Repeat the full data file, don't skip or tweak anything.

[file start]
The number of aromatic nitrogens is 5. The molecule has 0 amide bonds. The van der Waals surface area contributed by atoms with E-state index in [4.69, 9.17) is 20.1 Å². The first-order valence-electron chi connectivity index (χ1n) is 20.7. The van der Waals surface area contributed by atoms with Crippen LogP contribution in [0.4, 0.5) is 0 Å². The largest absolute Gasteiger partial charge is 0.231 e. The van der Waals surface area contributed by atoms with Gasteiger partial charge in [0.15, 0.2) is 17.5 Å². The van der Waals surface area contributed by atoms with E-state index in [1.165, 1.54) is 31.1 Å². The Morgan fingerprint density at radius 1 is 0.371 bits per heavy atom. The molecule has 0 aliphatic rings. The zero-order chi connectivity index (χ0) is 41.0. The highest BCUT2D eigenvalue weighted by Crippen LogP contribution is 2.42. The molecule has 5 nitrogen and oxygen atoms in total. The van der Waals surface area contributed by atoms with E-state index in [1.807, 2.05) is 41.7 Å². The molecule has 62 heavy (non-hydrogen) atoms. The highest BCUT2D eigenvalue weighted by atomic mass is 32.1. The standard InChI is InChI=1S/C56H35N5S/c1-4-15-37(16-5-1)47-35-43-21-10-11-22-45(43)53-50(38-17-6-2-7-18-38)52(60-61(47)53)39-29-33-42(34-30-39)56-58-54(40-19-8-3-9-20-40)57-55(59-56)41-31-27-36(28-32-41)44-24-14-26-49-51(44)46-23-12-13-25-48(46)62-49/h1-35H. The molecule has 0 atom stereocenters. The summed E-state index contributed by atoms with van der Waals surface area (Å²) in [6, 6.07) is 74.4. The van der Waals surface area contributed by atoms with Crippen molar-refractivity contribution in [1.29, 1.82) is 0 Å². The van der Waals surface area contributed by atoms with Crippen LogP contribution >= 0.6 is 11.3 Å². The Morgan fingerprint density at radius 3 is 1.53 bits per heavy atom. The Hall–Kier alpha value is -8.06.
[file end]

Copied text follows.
The number of aromatic nitrogens is 5. The molecule has 0 amide bonds. The van der Waals surface area contributed by atoms with E-state index in [4.69, 9.17) is 20.1 Å². The first-order valence-electron chi connectivity index (χ1n) is 20.7. The van der Waals surface area contributed by atoms with Crippen LogP contribution in [0.4, 0.5) is 0 Å². The largest absolute Gasteiger partial charge is 0.231 e. The van der Waals surface area contributed by atoms with Gasteiger partial charge in [0.15, 0.2) is 17.5 Å². The van der Waals surface area contributed by atoms with E-state index in [1.165, 1.54) is 31.1 Å². The Morgan fingerprint density at radius 1 is 0.371 bits per heavy atom. The molecule has 0 aliphatic rings. The zero-order chi connectivity index (χ0) is 41.0. The highest BCUT2D eigenvalue weighted by Crippen LogP contribution is 2.42. The molecule has 5 nitrogen and oxygen atoms in total. The van der Waals surface area contributed by atoms with E-state index in [1.807, 2.05) is 41.7 Å². The molecule has 62 heavy (non-hydrogen) atoms. The highest BCUT2D eigenvalue weighted by atomic mass is 32.1. The standard InChI is InChI=1S/C56H35N5S/c1-4-15-37(16-5-1)47-35-43-21-10-11-22-45(43)53-50(38-17-6-2-7-18-38)52(60-61(47)53)39-29-33-42(34-30-39)56-58-54(40-19-8-3-9-20-40)57-55(59-56)41-31-27-36(28-32-41)44-24-14-26-49-51(44)46-23-12-13-25-48(46)62-49/h1-35H. The molecule has 0 atom stereocenters. The summed E-state index contributed by atoms with van der Waals surface area (Å²) in [6, 6.07) is 74.4. The van der Waals surface area contributed by atoms with Crippen molar-refractivity contribution in [1.29, 1.82) is 0 Å². The van der Waals surface area contributed by atoms with Crippen LogP contribution >= 0.6 is 11.3 Å². The Morgan fingerprint density at radius 3 is 1.53 bits per heavy atom. The Hall–Kier alpha value is -8.06.